Bias in Leadership Development is Real – Now What?


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Vaya Group

Culture, Leadership, leadership development, talent management, Inclusion, Diversity

inequality diversity inclusion equity

When the results of our annual Vaya Vision survey came in, I was a bit shocked, but not entirely surprised. We asked over 1,000 U.S. professionals questions about leadership development (LD) opportunities within their organizations, and their feedback painted a not-so-rosy outlook for women and diverse talent.

The survey revealed a significant gender gap in employee selection and participation in LD programs. When it comes to developing emerging leaders and high potential (HiPo) talent, the findings showed that white males appear to have several privileges over their female counterparts.

According to the Vaya Vision survey results:

  • 22% more men than women participate in LD programs – that’s nearly a quarter more of the workforce.
  • Women have to ask to be included in LD opportunities, whereas men are usually selected. As many as 58% more women need to self-advocate for LD programs, with the biggest group being women in upper management (67%), followed by Asian women (50%).
  • 40% more males than females are informally assessed for enrollment in LD programs, and 35% more men are selected by their managers via a subjective “looks like me” approach.
  • 63% of emerging leaders are chosen based on subjective, biased, and informal criteria vs. objective criteria and a professional, formal assessment.

The Implications of Inequity

As businesses struggle with the uncertainty of today’s job market, these findings are highly concerning. The fact that females and people of color are not given the same opportunity as men to fully develop their leadership skills has several consequences:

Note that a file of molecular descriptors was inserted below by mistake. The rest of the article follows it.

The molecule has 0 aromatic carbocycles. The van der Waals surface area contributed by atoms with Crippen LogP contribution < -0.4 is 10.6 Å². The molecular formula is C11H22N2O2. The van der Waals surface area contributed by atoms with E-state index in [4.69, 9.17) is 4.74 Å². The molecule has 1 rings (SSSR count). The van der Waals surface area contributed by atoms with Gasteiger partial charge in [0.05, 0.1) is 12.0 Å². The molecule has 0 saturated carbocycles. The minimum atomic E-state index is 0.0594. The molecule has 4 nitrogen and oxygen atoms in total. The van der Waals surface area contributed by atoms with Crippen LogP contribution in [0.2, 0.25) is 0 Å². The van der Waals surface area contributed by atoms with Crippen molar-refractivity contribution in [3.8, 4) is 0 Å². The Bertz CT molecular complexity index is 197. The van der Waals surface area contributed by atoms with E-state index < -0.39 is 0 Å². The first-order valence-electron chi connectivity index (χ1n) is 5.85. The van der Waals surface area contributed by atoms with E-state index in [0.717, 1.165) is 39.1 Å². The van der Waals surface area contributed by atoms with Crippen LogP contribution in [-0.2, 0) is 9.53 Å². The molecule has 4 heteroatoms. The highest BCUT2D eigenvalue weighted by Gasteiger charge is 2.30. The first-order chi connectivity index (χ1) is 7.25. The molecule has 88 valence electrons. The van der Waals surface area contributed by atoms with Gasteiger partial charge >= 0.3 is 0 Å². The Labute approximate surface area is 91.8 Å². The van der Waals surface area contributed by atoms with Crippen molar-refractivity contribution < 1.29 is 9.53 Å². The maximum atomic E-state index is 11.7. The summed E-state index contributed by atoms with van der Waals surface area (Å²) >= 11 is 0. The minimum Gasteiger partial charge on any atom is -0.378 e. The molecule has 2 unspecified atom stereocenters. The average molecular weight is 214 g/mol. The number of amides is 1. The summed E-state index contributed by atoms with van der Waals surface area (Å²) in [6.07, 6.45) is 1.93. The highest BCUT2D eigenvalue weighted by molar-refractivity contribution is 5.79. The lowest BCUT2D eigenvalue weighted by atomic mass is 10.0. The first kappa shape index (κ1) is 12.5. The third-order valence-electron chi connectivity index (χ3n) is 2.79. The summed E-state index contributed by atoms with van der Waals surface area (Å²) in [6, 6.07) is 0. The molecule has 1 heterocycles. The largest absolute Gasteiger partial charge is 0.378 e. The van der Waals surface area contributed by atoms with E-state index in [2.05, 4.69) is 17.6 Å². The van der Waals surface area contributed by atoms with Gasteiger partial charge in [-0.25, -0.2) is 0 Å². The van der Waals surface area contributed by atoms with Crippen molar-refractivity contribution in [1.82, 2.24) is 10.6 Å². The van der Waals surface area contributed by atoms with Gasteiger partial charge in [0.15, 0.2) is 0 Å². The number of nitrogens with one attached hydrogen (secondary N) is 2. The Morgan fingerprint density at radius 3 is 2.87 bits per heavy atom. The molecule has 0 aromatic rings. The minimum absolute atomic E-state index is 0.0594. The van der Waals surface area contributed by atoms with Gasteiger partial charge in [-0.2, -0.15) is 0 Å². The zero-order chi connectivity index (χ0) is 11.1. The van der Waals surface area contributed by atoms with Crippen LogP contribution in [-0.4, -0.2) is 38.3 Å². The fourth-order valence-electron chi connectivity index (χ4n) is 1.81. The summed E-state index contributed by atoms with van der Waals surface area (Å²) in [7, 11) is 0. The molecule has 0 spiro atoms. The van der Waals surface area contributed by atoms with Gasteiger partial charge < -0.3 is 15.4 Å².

• HiPo women and diverse emerging leaders will eventually leave and look for advancement opportunities elsewhere.
  • Your executive pipeline will lack leadership diversity, putting your company at a competitive disadvantage.
  • Candidates who are selected using subjective, informal criteria may not necessarily turn out to be the best future leaders.

3 Tips to Nurture Emerging Leaders

So, you may be wondering, why am I so passionate about this topic? For several reasons. As the founder of the Vaya Group, I’m committed to our mission of helping organizations empower their HiPo employees to be future leaders. Also, as a business owner myself, I pride our firm on a highly talented, healthy balance of male and female executive consultants. They share my enthusiasm for equality and fairness in helping emerging leaders of all genders and races advance and succeed.

You can, too. You have the power to eliminate biases and make a real difference in developing the next generation of leaders. Here are three tips to guide your LD initiatives and to foster a thriving environment for all employees:

  1. Identify emerging leaders using objective, third-party assessments. When you consider that only 37% of companies use formal, scientifically proven evaluations to select HiPo candidates for LD programs, that leaves the other 2/3 vulnerable to making the wrong choices based on subjective criteria.
  2. Develop HiPo employees early.  Don’t wait until it’s too late, and a talented emerging leader resigns due to lack of advancement opportunities. Demonstrate your commitment to their development sooner rather than later. This way, you’ll have ample time to work with that individual and align their career path with your company’s growth.
  3. Make LD training individualized and on-demand. Where’s the best environment to foster LD? The answer is anywhere. Requirements have changed with today’s hybrid workforce. Just-in-time virtual development tools that give employees 24/7 online access to a personalized curriculum are a strong supplement to existing LD training methods. Platforms like VayabilityTM are accessible, affordable, and adaptable to individuals of all levels and backgrounds.

Overcoming inherent bias in LD selection and training is best eliminated through prevention. First, recognize that – although not intentional – it exists. Using independent assessments, identifying leadership potential early and supporting employees with personalized training are the best ways to ensure success – theirs and yours.

 

Learn More

For more information on the Vaya Vision survey, please visit: vayapath.com/vayavision.

For related content, check out our other blog: 4 Ways Women Can Propel Their Leadership Journey

Topics: Culture Leadership leadership development talent management Inclusion Diversity

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